While under some circumstances, so-called sexual favoritism may be grounds for a winning sexual harassment and discrimination lawsuit, it takes more than a single office romance or a marriage between a supervisor and subordinate to support such a claim.
Recent case: Angela, who worked as a psychologist, sued her employer, alleging sex discrimination and sexual harassment.
Her supervisor was married to Angela’s co-worker, which formed the basis for her main complaint: that, “job benefits, accolades, preferential duty assignments and compensation” were provided to the supervisor’s wife while denied to other employees who were not married to the supervisor.
Angela also claimed that the same supervisor once pulled her aside and asked whether she was having an extramarital affair with another co-worker. She denied the accusation and cited the questioning as further evidence she was being discriminated against on the basis of sex.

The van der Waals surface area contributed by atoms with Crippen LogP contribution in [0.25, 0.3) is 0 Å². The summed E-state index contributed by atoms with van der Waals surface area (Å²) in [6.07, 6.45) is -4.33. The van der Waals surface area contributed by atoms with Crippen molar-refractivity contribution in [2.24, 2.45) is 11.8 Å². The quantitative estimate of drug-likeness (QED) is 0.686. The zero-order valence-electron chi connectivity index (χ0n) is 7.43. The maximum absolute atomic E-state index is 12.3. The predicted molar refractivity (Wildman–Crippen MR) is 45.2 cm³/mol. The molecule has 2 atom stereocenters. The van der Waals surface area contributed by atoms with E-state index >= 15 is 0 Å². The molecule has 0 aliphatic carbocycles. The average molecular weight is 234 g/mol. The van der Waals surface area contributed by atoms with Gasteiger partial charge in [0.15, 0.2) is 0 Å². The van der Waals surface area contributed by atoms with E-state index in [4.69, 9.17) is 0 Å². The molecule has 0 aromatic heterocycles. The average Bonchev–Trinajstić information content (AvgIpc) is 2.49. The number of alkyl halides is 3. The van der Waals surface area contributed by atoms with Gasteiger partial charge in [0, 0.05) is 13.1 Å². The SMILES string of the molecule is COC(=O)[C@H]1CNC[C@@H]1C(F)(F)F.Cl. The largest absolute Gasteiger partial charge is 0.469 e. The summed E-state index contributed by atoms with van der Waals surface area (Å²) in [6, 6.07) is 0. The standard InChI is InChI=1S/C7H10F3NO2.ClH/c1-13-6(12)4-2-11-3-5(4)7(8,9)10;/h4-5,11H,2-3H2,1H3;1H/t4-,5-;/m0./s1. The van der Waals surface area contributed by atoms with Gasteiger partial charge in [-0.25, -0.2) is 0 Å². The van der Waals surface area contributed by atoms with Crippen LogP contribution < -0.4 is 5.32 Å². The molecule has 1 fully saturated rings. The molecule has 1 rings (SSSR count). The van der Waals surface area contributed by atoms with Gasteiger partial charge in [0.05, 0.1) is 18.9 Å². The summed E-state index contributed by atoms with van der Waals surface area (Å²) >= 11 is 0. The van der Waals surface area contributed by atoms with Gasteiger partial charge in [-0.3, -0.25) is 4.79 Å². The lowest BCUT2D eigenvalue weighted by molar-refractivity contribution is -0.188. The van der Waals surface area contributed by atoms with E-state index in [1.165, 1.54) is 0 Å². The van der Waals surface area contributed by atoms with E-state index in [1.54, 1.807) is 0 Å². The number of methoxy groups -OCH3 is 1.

The court tossed out Angela’s lawsuit. It did note that in some circumstances, constant requests for sex, along with sexual relationships at work that include favoritism for the employees who agree to a romantic or sexual relationship could add up to a sexually hostile work environment. However, the court said that was not the case here.
That a supervisor might favor his wife was perhaps unfair, but not sex discrimination or a hostile work environment based on sex. And a single question about a sexual relationship wasn’t enough to create a hostile environment. (Cristanto v. County of Tulare, No. 1:15-CV-01527, ED CA, 2015)
Final note: Of course, you want to discourage nepotism and favoritism based on close personal relationships. Consider making sure that married or dating couples aren’t in a direct supervisor/subordinate role. It may not be sex discrimination, but it’s not good for morale.
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